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State lawmaker wants a study on motorcycle lane splitting

The potential law would allow motorcyclists to pass traffic by driving between two lanes of vehicles.

DENVER — If Rep. Ron Weinberg, R-Loveland, gets his way, motorcyclists would be allowed to weave between cars in traffic.

But he’d have to wait for the results of a statewide safety study first.

Weinberg is sponsoring House Bill 23-1059, which would initiate a study by the Colorado Department of Transportation and the Colorado State Patrol. Weinberg told 9NEWS that the study is estimated to cost about $40,000.

“Lane splitting would be for motorcyclists themselves in between traffic at lower speeds of 40 miles per hour,” he said.

If the study finds a feasible law for Colorado and the state legislature passes it, Colorado would join 5 other states that allow motorcyclists to operate outside the bounds of traffic lanes.

The practice would allow a motorcyclist to pass motor vehicles by riding on a lane line, a practice some motorcyclists already do illegally in Colorado.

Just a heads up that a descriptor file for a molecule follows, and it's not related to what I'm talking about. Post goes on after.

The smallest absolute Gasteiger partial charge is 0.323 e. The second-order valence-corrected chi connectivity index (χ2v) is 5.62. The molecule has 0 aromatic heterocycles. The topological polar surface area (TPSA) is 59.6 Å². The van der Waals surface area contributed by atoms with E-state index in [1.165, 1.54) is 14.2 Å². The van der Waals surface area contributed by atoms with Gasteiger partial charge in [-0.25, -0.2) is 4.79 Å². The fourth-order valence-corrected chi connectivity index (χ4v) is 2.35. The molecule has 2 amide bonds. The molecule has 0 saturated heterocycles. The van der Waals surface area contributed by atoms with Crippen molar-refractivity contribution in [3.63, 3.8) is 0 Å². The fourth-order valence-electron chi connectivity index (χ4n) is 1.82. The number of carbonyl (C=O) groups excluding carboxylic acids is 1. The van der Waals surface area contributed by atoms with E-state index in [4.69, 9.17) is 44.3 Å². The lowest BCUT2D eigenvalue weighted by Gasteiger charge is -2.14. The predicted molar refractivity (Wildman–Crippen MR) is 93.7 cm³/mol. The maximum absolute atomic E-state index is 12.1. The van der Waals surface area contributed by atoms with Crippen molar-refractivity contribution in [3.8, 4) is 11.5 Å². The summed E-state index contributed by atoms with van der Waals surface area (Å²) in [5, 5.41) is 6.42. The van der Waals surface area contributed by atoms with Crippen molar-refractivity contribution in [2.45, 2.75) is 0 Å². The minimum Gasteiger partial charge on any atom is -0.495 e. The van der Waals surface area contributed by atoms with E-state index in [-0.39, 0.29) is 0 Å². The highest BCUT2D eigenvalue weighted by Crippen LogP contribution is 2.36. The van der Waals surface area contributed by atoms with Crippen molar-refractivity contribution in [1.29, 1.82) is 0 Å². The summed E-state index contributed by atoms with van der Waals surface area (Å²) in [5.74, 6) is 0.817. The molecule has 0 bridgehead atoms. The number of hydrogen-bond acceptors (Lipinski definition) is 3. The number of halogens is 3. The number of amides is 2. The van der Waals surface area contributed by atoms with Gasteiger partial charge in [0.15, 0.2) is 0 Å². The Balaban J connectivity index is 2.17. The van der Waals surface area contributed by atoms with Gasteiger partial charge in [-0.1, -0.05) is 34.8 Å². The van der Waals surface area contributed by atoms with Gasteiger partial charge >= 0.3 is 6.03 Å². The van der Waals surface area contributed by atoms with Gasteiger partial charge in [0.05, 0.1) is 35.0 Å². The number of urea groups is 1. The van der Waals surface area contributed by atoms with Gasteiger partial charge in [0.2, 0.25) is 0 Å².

Weinberg said the purpose of the bill would be to allow motorcyclists to keep cool on extremely hot days.

“In the summer months when people are typically riding motorcycles anyway, it’s an oven out there at 100 degrees,” he said. “Even if it's 90 [degrees], the road is giving off temperatures upwards of 15+…you think of a dog trapped in a car, it’s the same concept.”

“Anybody who decides to wear motorcycle gear…or even if not… if they don’t have constant wind against them at a regular basis – it’s steaming hot and they’re sweating and they’re dying.”

Weinberg also cited a safety study out of California, which also allows lane splitting.

“It proved to show by the California Highway Patrol that it was safer for the motorcycle because they could legally react on the road when there’s a hazard,” he said.

Weinberg said law enforcement agencies, which have warned about lane splitting in the past, are neutral on the bill.

“Let’s trust the state patrol, as well as CDOT to do a study on this and see if we can even have it viable and safe.”

California, Utah, Montana, Hawaii and Arizona allow some form of lane splitting in state law. The practice is currently illegal in Colorado.


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